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Five Father's Day movies where bad fathers become great dads

I don't usually capitalize on big holidays to produce my articles, but I realized today that I've been watching quite a few movies about dads lately. So, in celebration of father's everywhere, here are a few of my favorite onscreen movies where a father learns what it means to be a dad. Some are old, some are brand new, but all these guys learn how to love their children and put them ahead of their career. 

Mrs. Doubtfire (1993)

His wife is divorcing him and the only way to be with his kids is to become the ultimate dad by, well, becoming the ultimate nanny. You can't get much better than Robin Williams, who has learned how to be a father figure in a lot of classics, including Hook, Good Will Hunting, and Dead Poet's Society. If you haven't seen Mrs. Doubtfire yet, its dad factor is the least of its great qualities. And hey, the movie has, by far, the best montage ever built around Aerosmith's "Dude Look's Like a Lady" I've ever seen. Now, would you like one lump or two? 

Kramer vs. Kramer (1979)

Dustin Hoffman plays Ted Kramer, who has been a workaholic, neglectful dad all his life, but is forced to take care of his eight-year-old son Billy after his wife Joanna (played by Meryl Streep) leaves him. There are few actors better than Hoffman and somehow the kid has believable dialogue and doesn't annoy you every time he speaks, like most movie children do. If you want to see a guy go from zero to dad in an hour and a half, there are few films more touching and charming than this one.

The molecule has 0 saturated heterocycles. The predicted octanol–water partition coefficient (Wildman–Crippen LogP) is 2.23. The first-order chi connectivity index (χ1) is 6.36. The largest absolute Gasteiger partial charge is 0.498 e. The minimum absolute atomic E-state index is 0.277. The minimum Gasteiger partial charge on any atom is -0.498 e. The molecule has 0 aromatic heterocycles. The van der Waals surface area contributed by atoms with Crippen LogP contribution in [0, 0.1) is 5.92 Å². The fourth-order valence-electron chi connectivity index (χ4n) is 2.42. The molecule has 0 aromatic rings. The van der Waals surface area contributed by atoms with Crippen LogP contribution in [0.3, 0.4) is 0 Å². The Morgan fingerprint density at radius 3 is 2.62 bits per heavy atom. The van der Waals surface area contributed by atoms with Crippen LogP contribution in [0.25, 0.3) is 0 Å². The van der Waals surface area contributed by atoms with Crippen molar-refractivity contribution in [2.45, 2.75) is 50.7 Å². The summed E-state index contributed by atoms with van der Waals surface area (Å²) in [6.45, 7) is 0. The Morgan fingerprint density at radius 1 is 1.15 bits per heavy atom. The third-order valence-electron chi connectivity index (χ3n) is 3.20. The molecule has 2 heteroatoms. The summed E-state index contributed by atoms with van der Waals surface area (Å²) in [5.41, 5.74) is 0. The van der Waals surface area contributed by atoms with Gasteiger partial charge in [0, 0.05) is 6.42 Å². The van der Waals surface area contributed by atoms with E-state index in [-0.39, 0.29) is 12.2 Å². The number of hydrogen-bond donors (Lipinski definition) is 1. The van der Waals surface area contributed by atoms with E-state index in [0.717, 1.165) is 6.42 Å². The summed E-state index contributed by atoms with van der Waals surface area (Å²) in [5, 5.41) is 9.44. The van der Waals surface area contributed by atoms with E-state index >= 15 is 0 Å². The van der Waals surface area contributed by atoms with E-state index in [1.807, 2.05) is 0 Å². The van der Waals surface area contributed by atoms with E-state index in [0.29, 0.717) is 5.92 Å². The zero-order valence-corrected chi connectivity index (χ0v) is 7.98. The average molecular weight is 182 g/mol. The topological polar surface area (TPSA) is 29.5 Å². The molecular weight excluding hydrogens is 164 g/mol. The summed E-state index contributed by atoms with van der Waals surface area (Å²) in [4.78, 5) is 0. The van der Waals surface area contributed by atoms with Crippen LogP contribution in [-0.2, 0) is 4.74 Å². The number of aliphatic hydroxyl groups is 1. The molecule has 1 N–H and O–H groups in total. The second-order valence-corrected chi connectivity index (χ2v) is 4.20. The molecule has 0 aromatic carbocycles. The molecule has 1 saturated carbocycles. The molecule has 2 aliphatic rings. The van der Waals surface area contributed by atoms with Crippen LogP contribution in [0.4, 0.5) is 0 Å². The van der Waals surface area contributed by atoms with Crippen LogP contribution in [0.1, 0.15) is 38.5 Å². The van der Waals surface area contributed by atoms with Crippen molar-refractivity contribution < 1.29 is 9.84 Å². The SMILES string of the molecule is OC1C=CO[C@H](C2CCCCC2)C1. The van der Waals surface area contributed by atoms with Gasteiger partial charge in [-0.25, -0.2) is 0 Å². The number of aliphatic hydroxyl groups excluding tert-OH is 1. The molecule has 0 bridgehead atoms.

The Switch (2010)

The Switch is a completely overlooked movie from last year. Granted, it suffers from a predictable plot, but any movie starring Jennifer Aniston is guilty of that. Where it shines brightly is in Wally's (Jason Bateman) relationship with little Sebastion, a seven-year-old played by Thomas Robinson, who I hope we'll see again. Wally is a downer kind of guy with a lot of neurosis and when we meet Sebastion, we can instantly tell who is father is. On many levels this film gets corny, but seeing Wally and Sebastion bond is worth the drama the script drums up.  

Finding Nemo (2003)

The rest of these movies have been about a father learning to be a great dad by spending time with his children. Finding Nemo is a bit different. Instead, Marlin (Albert Brooks) has to learn to let go of his son Nemo (Alexander Gould) and let him live his life. There are a thousand things to love about Finding Nemo, but after seeing Kramer vs. Kramer, I noticed that Pixar may be a fan of the film as well. There is a very clear homage to it when Nemo goes to touch the "butt" after his dad tells him not to: "You make one more move, mister," yells Marlin as Nemo lifts his fin. "Don't you lay a fin on that boat! Don't you dare touch that boat!" You can guess what a defiant child does next. 

John Q (2002)

So there are fathers that learn to be dads, but how far would you go for your children? Like Liam Neeson in Taken, Denzel Washington proves that his son is more important to him than anything, including jail time or his own safety. He may be a down-on-his-luck dad, but when push comes to shove, few onscreen dads have done more for their kids.

So many more...

There are a ton of great movies about being dads that I just didn't get a chance to mention, from Will Smith in The Pursuit of Happyness, to Greg Kinnear in Little Miss Sunshine to Harrison Ford in Air Force One, Jim Carrey in Liar Liar, and dozens of others. I'd write about them all, but I should really give my own dad a call. Happy Father's Day!

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